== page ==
Yet another palm oil discovery in candy — this time in Wonka’s Laffy Taffy (hmm, I don’t remember that being made in Mr. Wonka’s phantasmagorical chocolate factory — the 1971 version). Naturally, I wrote the company an email. Here’s their response:
Thank you for contacting Wonka® Laffy Taffy®.
Nestlé® is opposed to deforestation of rainforests and peatlands in all parts of the world, and views it as one of the most serious environmental issues we are facing today. As a result, Nestle formed a partnership with TFT (The Forest Trust) in order to investigate its supply chains and to exclude plantations or farms linked to deforestation. Nestle is the first consumer goods company to become a TFT member. To learn more about this issue, please visit http://www.nestle.com/Media/Statements/Pages/Update-on-deforestation-and-palm-oil.aspx
We appreciate your interest and hope you will visit our website often for the latest information on our products and promotions.
According to Greenpeace and Rainforest Action Network, Nestle’ has had its problems on the palm oil issue in the past. But it looks like they’ve turned a corner. Go to above link.
Here’s their Autumn 2013 Progress Report:
Here’s a brief summary. Not great, but getting better?
By September 2013:
45 % of our volume can be traced back at least to the mill in the country of origin.
13% of our volume is Responsibly Sourced, meaning traceable to plantation, RSG assessed, compliant or engaged in continuous improvement.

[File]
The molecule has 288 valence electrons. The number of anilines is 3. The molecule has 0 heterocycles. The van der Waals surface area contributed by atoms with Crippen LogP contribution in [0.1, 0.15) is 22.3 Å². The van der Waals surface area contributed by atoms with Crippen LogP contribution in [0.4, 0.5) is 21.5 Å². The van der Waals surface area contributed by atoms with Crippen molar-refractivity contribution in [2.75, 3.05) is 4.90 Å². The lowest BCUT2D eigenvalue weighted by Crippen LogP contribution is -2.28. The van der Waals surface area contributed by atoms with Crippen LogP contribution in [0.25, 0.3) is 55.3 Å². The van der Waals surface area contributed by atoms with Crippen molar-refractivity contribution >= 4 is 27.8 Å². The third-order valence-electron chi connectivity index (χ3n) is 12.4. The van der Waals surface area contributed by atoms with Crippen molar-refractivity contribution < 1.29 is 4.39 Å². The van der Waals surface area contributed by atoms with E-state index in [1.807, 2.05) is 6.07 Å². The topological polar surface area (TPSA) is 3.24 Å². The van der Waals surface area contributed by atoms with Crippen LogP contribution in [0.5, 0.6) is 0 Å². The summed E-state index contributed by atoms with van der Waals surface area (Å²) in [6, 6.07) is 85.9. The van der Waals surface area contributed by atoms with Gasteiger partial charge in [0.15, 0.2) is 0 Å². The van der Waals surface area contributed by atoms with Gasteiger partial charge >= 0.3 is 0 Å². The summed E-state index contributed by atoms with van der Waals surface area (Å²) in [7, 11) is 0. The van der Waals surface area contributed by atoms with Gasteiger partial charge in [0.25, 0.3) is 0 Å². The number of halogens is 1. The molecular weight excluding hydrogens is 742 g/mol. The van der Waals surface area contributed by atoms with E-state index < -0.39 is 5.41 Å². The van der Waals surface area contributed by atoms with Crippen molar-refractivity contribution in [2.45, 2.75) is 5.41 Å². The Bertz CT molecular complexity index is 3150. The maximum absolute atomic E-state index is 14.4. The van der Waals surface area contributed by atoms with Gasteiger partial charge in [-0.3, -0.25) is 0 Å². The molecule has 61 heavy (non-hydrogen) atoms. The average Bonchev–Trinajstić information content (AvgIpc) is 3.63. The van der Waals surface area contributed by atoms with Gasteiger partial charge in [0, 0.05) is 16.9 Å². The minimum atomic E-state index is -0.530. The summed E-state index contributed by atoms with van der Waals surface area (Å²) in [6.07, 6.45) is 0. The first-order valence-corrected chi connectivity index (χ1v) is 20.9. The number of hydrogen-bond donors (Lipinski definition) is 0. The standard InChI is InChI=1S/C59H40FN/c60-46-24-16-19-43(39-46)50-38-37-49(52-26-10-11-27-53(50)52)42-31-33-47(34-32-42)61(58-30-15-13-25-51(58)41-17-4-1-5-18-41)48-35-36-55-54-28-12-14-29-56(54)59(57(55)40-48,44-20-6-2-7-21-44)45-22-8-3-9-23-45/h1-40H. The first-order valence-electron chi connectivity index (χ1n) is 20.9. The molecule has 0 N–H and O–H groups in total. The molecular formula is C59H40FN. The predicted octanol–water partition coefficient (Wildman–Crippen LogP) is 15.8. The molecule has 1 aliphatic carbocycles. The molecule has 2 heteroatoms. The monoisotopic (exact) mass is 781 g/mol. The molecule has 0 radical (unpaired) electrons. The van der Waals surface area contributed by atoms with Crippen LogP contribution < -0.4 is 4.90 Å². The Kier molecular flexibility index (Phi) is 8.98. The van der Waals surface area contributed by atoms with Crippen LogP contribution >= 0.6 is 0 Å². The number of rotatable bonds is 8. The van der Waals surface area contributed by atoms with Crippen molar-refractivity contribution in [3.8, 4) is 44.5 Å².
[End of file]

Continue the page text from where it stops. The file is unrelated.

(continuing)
5% of our volume is fully compliant, meaning traceable to plantation level and fully compliant against our Responsible Sourcing Guideline requirements.
By September 2013, 100% of our palm oil was RSPO certified (Including 16% RSPO segregated and an estimated 84% in the form of GreenPalm certificates).
But of course, we know what bullshit RSPO means. Here’s this quote from Rainforest Action Network:
According to [RAN spokesperson] Sutherlin, this generally means they are relying on the RSPO’s certification system, which RAN says is not enough. “Unfortunately, the RSPO so-called sustainable certification is not adequate to ensure that palm oil is not produced in ways that are contributing to deforestation and to human rights abuses,” Sutherlin said.
- Last Stand of the Orangutan: How a Needless Product Is Driving an Endangered Species to the Brink [With Photos] (alternet.org)
- The Quest for Green Palm Oil (thejakartaglobe.com)
- Deforestation: is it time for a new strategy to save the world’s rainforests? (theguardian.com)